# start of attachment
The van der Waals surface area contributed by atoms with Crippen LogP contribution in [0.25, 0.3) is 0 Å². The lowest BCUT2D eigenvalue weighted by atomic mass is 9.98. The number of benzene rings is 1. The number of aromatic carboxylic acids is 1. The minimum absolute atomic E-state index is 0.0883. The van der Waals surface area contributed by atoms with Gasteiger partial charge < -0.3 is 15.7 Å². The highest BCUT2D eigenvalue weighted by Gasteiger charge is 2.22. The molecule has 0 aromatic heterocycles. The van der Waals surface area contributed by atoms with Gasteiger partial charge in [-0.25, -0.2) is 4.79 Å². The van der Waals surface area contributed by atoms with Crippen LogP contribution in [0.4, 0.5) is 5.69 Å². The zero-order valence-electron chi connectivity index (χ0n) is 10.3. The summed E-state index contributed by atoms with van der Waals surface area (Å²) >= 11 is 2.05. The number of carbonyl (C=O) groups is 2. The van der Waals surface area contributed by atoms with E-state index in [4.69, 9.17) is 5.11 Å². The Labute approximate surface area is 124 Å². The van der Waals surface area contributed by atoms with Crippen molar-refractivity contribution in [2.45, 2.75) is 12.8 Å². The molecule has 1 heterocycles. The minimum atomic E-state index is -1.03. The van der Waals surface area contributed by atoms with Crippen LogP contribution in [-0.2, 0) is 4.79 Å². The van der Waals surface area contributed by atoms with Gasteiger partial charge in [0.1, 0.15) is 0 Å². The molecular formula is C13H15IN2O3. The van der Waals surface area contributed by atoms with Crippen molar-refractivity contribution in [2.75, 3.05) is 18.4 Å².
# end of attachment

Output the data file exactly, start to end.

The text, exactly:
The van der Waals surface area contributed by atoms with Crippen LogP contribution in [0.25, 0.3) is 0 Å². The lowest BCUT2D eigenvalue weighted by atomic mass is 9.98. The number of benzene rings is 1. The number of aromatic carboxylic acids is 1. The minimum absolute atomic E-state index is 0.0883. The van der Waals surface area contributed by atoms with Gasteiger partial charge < -0.3 is 15.7 Å². The highest BCUT2D eigenvalue weighted by Gasteiger charge is 2.22. The molecule has 0 aromatic heterocycles. The van der Waals surface area contributed by atoms with Gasteiger partial charge in [-0.25, -0.2) is 4.79 Å². The van der Waals surface area contributed by atoms with Crippen LogP contribution in [0.4, 0.5) is 5.69 Å². The zero-order valence-electron chi connectivity index (χ0n) is 10.3. The summed E-state index contributed by atoms with van der Waals surface area (Å²) >= 11 is 2.05. The number of carbonyl (C=O) groups is 2. The van der Waals surface area contributed by atoms with E-state index in [4.69, 9.17) is 5.11 Å². The Labute approximate surface area is 124 Å². The van der Waals surface area contributed by atoms with Crippen molar-refractivity contribution in [2.45, 2.75) is 12.8 Å². The molecule has 1 heterocycles. The minimum atomic E-state index is -1.03. The van der Waals surface area contributed by atoms with Crippen LogP contribution in [-0.2, 0) is 4.79 Å². The van der Waals surface area contributed by atoms with Gasteiger partial charge in [0.1, 0.15) is 0 Å². The molecular formula is C13H15IN2O3. The van der Waals surface area contributed by atoms with Crippen molar-refractivity contribution in [2.75, 3.05) is 18.4 Å².